Author: Liz Braswell
Release Date: September 1st, 2015
I received a copy of this book from the publisher via NetGalley in exchange for an honest review.
Welcome to a new YA series that reimagines classic Disney stories in surprising new ways. Each book asks the question: What if one key moment from a familiar Disney film was changed? This dark and daring version of Aladdin twists the original story with the question: What if Jafar was the first one to summon the Genie?
When Jafar steals the Genie’s lamp, he uses his first two wishes to become sultan and the most powerful sorcerer in the world. Agrabah lives in fear, waiting for his third and final wish.To stop the power-mad ruler, Aladdin and the deposed Princess Jasmine must unite the people of Agrabah in rebellion. But soon their fight for freedom threatens to tear the kingdom apart in a costly civil war.
What happens next? A Street Rat becomes a leader. A princess becomes a revolutionary. And readers will never look at the story of Aladdin in the same way again.
I have loved Aladdin since I was a kid and was really excited to read this new perspective of the story. I thought it would be really interesting to see Jafar in a different, bigger, role. I was sadly disappointed.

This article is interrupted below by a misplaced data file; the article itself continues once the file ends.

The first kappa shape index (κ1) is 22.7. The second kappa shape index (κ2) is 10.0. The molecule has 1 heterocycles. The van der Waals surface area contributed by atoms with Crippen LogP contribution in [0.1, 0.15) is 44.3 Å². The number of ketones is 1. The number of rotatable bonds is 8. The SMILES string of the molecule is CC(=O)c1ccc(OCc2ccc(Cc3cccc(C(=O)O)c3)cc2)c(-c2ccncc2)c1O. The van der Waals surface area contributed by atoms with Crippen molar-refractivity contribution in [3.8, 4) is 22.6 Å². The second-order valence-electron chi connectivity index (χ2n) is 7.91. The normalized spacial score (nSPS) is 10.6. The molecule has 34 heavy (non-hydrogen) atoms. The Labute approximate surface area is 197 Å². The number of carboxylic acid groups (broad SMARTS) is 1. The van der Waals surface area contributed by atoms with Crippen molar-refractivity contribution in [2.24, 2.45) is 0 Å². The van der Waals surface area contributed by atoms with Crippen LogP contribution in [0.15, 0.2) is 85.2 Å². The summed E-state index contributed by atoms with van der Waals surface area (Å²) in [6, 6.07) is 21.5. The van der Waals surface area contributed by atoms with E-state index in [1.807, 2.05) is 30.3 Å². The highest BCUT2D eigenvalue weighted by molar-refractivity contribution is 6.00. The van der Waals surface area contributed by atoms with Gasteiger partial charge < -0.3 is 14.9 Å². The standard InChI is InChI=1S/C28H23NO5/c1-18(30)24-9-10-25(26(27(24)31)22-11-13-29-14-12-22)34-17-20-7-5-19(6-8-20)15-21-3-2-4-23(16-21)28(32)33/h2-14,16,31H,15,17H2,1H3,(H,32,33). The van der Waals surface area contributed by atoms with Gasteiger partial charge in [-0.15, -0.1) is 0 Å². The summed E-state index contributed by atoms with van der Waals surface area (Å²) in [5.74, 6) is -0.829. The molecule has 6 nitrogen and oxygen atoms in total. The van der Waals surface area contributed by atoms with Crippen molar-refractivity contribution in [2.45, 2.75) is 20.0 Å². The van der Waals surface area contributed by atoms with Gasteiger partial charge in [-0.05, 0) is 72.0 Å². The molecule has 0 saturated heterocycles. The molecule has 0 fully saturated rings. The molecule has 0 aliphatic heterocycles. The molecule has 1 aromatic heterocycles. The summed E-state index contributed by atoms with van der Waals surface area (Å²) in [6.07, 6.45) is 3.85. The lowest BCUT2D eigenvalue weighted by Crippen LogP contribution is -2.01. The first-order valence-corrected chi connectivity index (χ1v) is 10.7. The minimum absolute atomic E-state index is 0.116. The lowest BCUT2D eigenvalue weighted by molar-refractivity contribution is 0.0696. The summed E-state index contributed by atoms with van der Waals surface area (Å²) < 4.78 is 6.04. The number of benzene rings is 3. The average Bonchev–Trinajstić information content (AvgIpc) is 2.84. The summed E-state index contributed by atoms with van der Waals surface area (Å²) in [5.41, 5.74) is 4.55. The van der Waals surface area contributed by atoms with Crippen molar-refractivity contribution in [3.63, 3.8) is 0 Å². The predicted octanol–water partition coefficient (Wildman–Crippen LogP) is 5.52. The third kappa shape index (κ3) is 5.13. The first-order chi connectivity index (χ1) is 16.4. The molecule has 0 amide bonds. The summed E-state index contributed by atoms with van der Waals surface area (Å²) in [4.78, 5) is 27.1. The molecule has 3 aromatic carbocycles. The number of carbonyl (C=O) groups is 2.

The first quarter of this book is exactly the same as the Disney movie. The same scenes; the same dialogue. Things then take a different course of action: Jafar is the first to summon the genie, and uses his wishes to become the most powerful sorcerer in the world. He becomes the new Sultan and intends to force Jasmine into marrying him.
Despite the fact the big twist is about Jafar, he is almost like a background character. It felt like he was barely in it because all the focus was on Aladdin and Jasmine. He is just a basic villain being evil for the sake of being evil. There is no complexity to him, we don't learn more about why he wanted the things he did or why he did such terrible things.
There is little characterisation of the other characters too. There are so many additional characters that they kind of just blended together because the time isn't taken to really explore them in a lot of detail.
I did like the genie. He's not as funny as he is in Aladdin but he was still an enjoyable character. I was also happy with the presence of Abu and Rajah who are as likeable as ever.
Overall, a disappointing read but I'll still keep an eye out for the future Twisted Tales books.